Suppose you’re a federal official, or a contractor for a federal agency, with a piece of land to manage. Or maybe you’re a State Historic Preservation Officer (SHPO) consulting with such an agency.
Suppose you’re SURE that no historic properties, known or unknown, are likely to be affected by operations on the land – maybe because you’ve studied the place and consulted with everyone concerned and found nothing to be concerned about, maybe because the kinds of things being done there (say, routine maintenance) just doesn’t do any damage.
Suppose, as a result, you want to stop spending time doing standard NHPA Section 106 review on each and every operation (e.g. each building remodel or ditch-digging project, but don't know how.
What do you do?
I get this question pretty often, and people usually usually ask about negotiating a programmatic agreement (PA) or some other "program alternative." Which takes months or years to negotiate, bores everyone to tears, usually becomes dangerously bloated and subject to misinterpretation, and often, once in place, is simply (and understandably) ignored.
People, you don't have to go to so much trouble. Fixating on such things, I think, is an expression of an all-too-common distortion of the 106 review process, in which everybody agonizes over small, routine, pretty much insignificant issues and develops ponderous documents stipulating how they’ll be addressed.
The flip side of this distortion is ignoring the big, nasty issues and impacts and closing interested parties out of "consultation.” That last word usually defined as "getting the SHPO to approve our projects."
In other words, everybody sweats the small stuff and ignores the important cases where there are real issues to be resolved, of importance to real people.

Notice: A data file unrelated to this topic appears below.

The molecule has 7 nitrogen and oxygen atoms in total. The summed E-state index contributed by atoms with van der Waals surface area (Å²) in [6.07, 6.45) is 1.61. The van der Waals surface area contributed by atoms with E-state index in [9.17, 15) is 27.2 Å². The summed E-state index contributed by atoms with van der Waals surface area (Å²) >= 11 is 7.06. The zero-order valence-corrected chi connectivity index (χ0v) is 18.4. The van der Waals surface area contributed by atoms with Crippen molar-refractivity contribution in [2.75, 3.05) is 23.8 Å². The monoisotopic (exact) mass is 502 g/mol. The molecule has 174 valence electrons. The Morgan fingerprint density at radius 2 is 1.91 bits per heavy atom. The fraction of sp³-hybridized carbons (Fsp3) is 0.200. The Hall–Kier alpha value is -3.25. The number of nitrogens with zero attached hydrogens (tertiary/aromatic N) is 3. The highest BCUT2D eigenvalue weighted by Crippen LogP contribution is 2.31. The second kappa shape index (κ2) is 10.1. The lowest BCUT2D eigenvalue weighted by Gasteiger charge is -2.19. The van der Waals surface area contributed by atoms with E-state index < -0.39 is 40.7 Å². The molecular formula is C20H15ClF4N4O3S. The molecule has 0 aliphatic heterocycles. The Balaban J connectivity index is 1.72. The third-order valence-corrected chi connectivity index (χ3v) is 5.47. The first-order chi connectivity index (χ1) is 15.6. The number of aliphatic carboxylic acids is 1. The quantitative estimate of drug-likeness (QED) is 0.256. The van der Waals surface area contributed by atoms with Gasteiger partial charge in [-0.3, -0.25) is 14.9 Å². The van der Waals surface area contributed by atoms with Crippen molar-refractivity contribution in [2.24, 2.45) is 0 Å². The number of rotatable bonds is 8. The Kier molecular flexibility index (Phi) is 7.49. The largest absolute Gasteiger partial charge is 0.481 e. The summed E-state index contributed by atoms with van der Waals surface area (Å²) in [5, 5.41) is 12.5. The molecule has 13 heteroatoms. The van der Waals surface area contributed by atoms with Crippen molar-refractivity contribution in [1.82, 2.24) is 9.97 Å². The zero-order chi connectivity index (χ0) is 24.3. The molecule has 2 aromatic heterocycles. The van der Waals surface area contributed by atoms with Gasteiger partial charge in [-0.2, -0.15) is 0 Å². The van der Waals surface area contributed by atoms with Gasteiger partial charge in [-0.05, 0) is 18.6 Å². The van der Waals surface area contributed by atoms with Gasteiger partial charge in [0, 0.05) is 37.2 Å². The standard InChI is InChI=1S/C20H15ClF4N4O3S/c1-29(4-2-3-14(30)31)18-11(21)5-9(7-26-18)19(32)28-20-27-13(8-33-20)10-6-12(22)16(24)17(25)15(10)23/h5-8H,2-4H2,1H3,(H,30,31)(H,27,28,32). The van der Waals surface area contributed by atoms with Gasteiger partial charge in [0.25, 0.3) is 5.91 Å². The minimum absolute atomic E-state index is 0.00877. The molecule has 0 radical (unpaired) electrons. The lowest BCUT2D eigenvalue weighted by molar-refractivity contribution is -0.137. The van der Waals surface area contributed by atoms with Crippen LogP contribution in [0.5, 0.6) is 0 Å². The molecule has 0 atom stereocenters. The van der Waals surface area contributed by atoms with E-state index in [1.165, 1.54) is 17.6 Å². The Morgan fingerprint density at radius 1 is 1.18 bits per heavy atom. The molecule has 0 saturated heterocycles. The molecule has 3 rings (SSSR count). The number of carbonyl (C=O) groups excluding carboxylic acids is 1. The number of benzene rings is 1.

There’s a simpler way to quit wasting time on reviewing routine, virtually-no-impact operations.
If a federal agency is really sure that its undertakings on a given facility have no potential to affect historic properties, then the agency and its helpers ought to look at 36 CFR 800.3(a). This section of the Section 106 regulations says that in initiating review of a proposed undertaking:
The agency official shall determine whether the proposed Federal action is an undertaking as defined in § 800.16(y) and, if so, whether it is a type of activity that has the potential to cause effects on historic properties. (underscore added)
It goes on to say:
If the undertaking is a type of activity that does not have the potential to cause effects on historic properties, assuming such historic properties were present, the agency official has no further obligations under section 106 or this part. (underscore added)
In other words, the agency can -- unilaterally and without going through any particular process, conclude that -- say -- routine operations at the Fred Noonan Institute for Aerial Navigation have no potential for effect on historic properties, and hence do not require review under Section 106. Document that for the record and proceed with no further 106 work.
No PA, no exemption, no SHPO buy-in.
I have some caveats, of course:
1. You need to be REALLY sure there's no potential for impact -- direct or indirect, or contributions to cumulative impact, on any and all kinds of historic properties.
2. But of course, you may be wrong, so you need to provide somehow for cases where impacts DO arise.
3. Time passes, history happens, change comes, so you probably ought to reconsider your finding from time to time.
Some have been known to argue that if an action-type (say, ditch-digging) has the theoretical, abstract potential for impact (You can never be SURE what's in the ground, or not, or whether there's something historic about Building 72 that nobody's noticed despite the fact that it was built in 2012), an action falling into that type must be reviewed. There is some intellectual legitimacy to this sort of argument, but it is truly an argument for devoting limited resources to BS debates, and -- as one wise Federal Preservation Officer who used Section 800.3(a) effectively once asked me, "Who the &^%$# is going to sue?"
So seriously, if you’re a federal agency official, or a consultant advising such an official, or an SHPO consulting with such an official, consider Section 800.3(a). Applied responsibly, it can save a lot of time and trouble, and allow you to apply your limited personnel and financial resources to cases that actually matter.